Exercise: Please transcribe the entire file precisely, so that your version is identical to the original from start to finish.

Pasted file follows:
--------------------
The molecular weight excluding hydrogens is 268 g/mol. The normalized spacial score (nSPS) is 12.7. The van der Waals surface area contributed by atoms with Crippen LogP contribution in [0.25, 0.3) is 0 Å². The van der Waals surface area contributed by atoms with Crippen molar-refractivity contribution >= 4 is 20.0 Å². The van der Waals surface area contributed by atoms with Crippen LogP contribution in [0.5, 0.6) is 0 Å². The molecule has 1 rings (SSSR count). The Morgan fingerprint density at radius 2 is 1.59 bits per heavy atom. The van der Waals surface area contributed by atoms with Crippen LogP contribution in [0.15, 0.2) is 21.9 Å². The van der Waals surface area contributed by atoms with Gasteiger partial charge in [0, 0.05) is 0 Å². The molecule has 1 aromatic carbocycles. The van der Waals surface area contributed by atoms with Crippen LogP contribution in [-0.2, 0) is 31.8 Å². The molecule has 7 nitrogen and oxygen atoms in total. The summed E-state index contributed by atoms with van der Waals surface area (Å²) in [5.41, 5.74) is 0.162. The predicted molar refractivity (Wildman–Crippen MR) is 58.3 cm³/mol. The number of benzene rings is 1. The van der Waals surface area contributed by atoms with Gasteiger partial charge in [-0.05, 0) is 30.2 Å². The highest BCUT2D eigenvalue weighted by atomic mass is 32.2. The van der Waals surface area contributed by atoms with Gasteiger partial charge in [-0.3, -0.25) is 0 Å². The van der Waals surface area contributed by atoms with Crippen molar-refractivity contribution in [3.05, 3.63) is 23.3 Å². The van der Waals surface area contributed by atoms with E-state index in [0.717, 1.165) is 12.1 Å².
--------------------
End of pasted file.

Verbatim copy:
The molecular weight excluding hydrogens is 268 g/mol. The normalized spacial score (nSPS) is 12.7. The van der Waals surface area contributed by atoms with Crippen LogP contribution in [0.25, 0.3) is 0 Å². The van der Waals surface area contributed by atoms with Crippen molar-refractivity contribution >= 4 is 20.0 Å². The van der Waals surface area contributed by atoms with Crippen LogP contribution in [0.5, 0.6) is 0 Å². The molecule has 1 rings (SSSR count). The Morgan fingerprint density at radius 2 is 1.59 bits per heavy atom. The van der Waals surface area contributed by atoms with Crippen LogP contribution in [0.15, 0.2) is 21.9 Å². The van der Waals surface area contributed by atoms with Gasteiger partial charge in [0, 0.05) is 0 Å². The molecule has 1 aromatic carbocycles. The van der Waals surface area contributed by atoms with Crippen LogP contribution in [-0.2, 0) is 31.8 Å². The molecule has 7 nitrogen and oxygen atoms in total. The summed E-state index contributed by atoms with van der Waals surface area (Å²) in [5.41, 5.74) is 0.162. The predicted molar refractivity (Wildman–Crippen MR) is 58.3 cm³/mol. The number of benzene rings is 1. The van der Waals surface area contributed by atoms with Gasteiger partial charge in [-0.05, 0) is 30.2 Å². The highest BCUT2D eigenvalue weighted by atomic mass is 32.2. The van der Waals surface area contributed by atoms with Gasteiger partial charge in [-0.3, -0.25) is 0 Å². The van der Waals surface area contributed by atoms with Crippen molar-refractivity contribution in [3.05, 3.63) is 23.3 Å². The van der Waals surface area contributed by atoms with E-state index in [0.717, 1.165) is 12.1 Å².